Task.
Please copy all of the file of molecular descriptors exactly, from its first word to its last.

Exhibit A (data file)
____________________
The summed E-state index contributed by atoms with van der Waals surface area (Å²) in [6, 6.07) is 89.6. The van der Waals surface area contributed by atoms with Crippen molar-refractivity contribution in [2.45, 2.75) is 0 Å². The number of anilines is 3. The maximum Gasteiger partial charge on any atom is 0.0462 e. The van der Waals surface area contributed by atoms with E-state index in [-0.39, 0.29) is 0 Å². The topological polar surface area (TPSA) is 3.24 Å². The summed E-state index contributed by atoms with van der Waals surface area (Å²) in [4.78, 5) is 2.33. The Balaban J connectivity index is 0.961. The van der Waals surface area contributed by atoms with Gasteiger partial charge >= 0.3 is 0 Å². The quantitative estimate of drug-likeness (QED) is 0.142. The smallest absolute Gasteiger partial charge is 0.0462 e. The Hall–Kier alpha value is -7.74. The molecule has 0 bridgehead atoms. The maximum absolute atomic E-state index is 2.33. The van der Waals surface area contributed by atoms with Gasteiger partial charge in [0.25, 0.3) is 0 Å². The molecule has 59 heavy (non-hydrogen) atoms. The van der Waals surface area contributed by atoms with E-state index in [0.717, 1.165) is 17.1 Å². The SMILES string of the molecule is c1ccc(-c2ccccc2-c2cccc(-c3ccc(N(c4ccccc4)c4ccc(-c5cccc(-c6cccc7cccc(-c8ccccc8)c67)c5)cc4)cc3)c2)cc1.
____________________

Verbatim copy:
The summed E-state index contributed by atoms with van der Waals surface area (Å²) in [6, 6.07) is 89.6. The van der Waals surface area contributed by atoms with Crippen molar-refractivity contribution in [2.45, 2.75) is 0 Å². The number of anilines is 3. The maximum Gasteiger partial charge on any atom is 0.0462 e. The van der Waals surface area contributed by atoms with E-state index in [-0.39, 0.29) is 0 Å². The topological polar surface area (TPSA) is 3.24 Å². The summed E-state index contributed by atoms with van der Waals surface area (Å²) in [4.78, 5) is 2.33. The Balaban J connectivity index is 0.961. The van der Waals surface area contributed by atoms with Gasteiger partial charge >= 0.3 is 0 Å². The quantitative estimate of drug-likeness (QED) is 0.142. The smallest absolute Gasteiger partial charge is 0.0462 e. The Hall–Kier alpha value is -7.74. The molecule has 0 bridgehead atoms. The maximum absolute atomic E-state index is 2.33. The van der Waals surface area contributed by atoms with Gasteiger partial charge in [0.25, 0.3) is 0 Å². The molecule has 59 heavy (non-hydrogen) atoms. The van der Waals surface area contributed by atoms with E-state index in [0.717, 1.165) is 17.1 Å². The SMILES string of the molecule is c1ccc(-c2ccccc2-c2cccc(-c3ccc(N(c4ccccc4)c4ccc(-c5cccc(-c6cccc7cccc(-c8ccccc8)c67)c5)cc4)cc3)c2)cc1.